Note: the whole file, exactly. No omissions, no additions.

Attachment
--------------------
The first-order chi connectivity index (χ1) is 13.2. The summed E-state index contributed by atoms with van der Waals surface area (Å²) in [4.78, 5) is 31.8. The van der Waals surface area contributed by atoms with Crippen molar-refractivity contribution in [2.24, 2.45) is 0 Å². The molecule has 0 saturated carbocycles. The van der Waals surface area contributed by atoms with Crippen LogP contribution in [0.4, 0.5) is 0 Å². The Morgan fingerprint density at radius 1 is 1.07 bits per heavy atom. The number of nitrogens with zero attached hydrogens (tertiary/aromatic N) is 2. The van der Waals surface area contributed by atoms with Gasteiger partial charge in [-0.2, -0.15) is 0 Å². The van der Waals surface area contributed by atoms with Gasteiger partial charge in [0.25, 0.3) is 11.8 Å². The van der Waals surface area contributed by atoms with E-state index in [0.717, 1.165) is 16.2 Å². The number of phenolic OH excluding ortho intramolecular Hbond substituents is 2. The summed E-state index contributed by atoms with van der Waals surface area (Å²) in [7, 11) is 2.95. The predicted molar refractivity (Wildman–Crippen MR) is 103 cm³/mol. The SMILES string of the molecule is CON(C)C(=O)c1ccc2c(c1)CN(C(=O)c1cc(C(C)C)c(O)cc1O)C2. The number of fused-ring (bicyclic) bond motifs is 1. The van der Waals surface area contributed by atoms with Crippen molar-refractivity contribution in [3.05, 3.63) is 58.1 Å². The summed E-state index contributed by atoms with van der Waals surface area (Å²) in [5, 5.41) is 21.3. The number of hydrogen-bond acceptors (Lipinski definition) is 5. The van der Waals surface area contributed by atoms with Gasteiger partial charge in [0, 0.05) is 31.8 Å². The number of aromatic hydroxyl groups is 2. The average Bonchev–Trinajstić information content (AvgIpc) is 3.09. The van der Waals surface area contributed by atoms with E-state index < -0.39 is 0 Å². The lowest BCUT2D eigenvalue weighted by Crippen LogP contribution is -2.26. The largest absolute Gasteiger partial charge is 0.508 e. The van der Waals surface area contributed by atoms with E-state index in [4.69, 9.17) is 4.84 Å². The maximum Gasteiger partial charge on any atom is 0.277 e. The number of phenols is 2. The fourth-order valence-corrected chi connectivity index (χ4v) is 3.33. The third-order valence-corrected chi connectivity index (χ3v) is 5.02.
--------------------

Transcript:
The first-order chi connectivity index (χ1) is 13.2. The summed E-state index contributed by atoms with van der Waals surface area (Å²) in [4.78, 5) is 31.8. The van der Waals surface area contributed by atoms with Crippen molar-refractivity contribution in [2.24, 2.45) is 0 Å². The molecule has 0 saturated carbocycles. The van der Waals surface area contributed by atoms with Crippen LogP contribution in [0.4, 0.5) is 0 Å². The Morgan fingerprint density at radius 1 is 1.07 bits per heavy atom. The number of nitrogens with zero attached hydrogens (tertiary/aromatic N) is 2. The van der Waals surface area contributed by atoms with Gasteiger partial charge in [-0.2, -0.15) is 0 Å². The van der Waals surface area contributed by atoms with Gasteiger partial charge in [0.25, 0.3) is 11.8 Å². The van der Waals surface area contributed by atoms with E-state index in [0.717, 1.165) is 16.2 Å². The number of phenolic OH excluding ortho intramolecular Hbond substituents is 2. The summed E-state index contributed by atoms with van der Waals surface area (Å²) in [7, 11) is 2.95. The predicted molar refractivity (Wildman–Crippen MR) is 103 cm³/mol. The SMILES string of the molecule is CON(C)C(=O)c1ccc2c(c1)CN(C(=O)c1cc(C(C)C)c(O)cc1O)C2. The number of fused-ring (bicyclic) bond motifs is 1. The van der Waals surface area contributed by atoms with Crippen molar-refractivity contribution in [3.05, 3.63) is 58.1 Å². The summed E-state index contributed by atoms with van der Waals surface area (Å²) in [5, 5.41) is 21.3. The number of hydrogen-bond acceptors (Lipinski definition) is 5. The van der Waals surface area contributed by atoms with Gasteiger partial charge in [0, 0.05) is 31.8 Å². The number of aromatic hydroxyl groups is 2. The average Bonchev–Trinajstić information content (AvgIpc) is 3.09. The van der Waals surface area contributed by atoms with E-state index < -0.39 is 0 Å². The lowest BCUT2D eigenvalue weighted by Crippen LogP contribution is -2.26. The largest absolute Gasteiger partial charge is 0.508 e. The van der Waals surface area contributed by atoms with E-state index in [4.69, 9.17) is 4.84 Å². The maximum Gasteiger partial charge on any atom is 0.277 e. The number of phenols is 2. The fourth-order valence-corrected chi connectivity index (χ4v) is 3.33. The third-order valence-corrected chi connectivity index (χ3v) is 5.02.